Some aircraft have shoulder belts, but only in Business and First Class. Many passengers were injured in the crash of Asiana Flight 214 that clipped a seawall on landing, losing its landing gear and skidding into the runway. Two teens died, having been found outside of the plane and injuries include head trauma, neck injuries, and road rash. The 120 passengers who were able to walk away from the crash could probably thank their seatbelt, but the question remains, would fewer have been injured if there was a shoulder belt as well.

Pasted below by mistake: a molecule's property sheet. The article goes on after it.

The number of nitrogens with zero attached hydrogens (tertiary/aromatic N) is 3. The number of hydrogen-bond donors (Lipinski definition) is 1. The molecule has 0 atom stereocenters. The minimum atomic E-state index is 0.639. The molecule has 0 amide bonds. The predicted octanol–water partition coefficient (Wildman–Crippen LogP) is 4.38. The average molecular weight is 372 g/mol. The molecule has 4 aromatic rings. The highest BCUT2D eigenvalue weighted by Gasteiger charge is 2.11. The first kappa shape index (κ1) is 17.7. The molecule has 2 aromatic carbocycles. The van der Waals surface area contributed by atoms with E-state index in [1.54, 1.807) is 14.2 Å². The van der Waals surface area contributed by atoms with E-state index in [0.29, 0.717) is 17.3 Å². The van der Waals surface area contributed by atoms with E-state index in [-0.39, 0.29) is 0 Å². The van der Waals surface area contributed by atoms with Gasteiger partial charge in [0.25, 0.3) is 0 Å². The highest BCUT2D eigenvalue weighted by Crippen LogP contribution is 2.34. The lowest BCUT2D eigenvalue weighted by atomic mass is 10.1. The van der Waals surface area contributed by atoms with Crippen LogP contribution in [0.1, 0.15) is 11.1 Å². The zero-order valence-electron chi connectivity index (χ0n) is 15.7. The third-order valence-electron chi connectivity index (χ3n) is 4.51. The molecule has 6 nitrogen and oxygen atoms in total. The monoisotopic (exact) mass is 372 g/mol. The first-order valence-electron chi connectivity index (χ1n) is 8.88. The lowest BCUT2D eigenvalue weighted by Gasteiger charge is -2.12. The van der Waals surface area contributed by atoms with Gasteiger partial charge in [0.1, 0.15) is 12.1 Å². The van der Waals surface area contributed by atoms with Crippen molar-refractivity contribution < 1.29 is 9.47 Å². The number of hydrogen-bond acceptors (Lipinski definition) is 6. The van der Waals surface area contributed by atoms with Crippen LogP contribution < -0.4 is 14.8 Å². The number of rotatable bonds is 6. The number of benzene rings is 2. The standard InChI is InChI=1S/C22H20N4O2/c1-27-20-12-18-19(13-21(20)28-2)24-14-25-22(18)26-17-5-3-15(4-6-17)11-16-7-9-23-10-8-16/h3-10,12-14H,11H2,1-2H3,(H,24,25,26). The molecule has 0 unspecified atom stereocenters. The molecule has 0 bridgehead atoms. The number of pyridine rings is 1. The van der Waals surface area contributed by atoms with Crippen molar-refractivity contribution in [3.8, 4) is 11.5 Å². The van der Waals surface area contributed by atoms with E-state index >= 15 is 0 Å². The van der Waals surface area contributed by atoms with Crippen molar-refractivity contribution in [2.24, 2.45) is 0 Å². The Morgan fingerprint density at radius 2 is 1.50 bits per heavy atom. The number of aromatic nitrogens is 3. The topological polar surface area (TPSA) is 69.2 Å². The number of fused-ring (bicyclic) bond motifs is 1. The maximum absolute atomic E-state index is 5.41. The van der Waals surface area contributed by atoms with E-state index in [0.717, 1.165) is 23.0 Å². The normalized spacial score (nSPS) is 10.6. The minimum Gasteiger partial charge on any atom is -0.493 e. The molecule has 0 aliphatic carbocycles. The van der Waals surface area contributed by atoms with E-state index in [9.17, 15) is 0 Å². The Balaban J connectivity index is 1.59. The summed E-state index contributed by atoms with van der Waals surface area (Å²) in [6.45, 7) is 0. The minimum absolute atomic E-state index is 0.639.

Dr. Carl Schulman, director of the William Lehman Injury Research Center at the University of Miami Miller School of Medicine, said there have not been significant studies conducted on the effectiveness of a shoulder belt in a plane crash. Dr. David King, a trauma surgeon at Massachusetts General Hospital and an assistant professor of surgery at Harvard Medical School, says he finds it hard to believe the shoulder strap wouldn’t offer additional protection, but is it enough to outweigh the drawbacks, such as the additional time it would take a passenger to release the belt and evacuate the plane.
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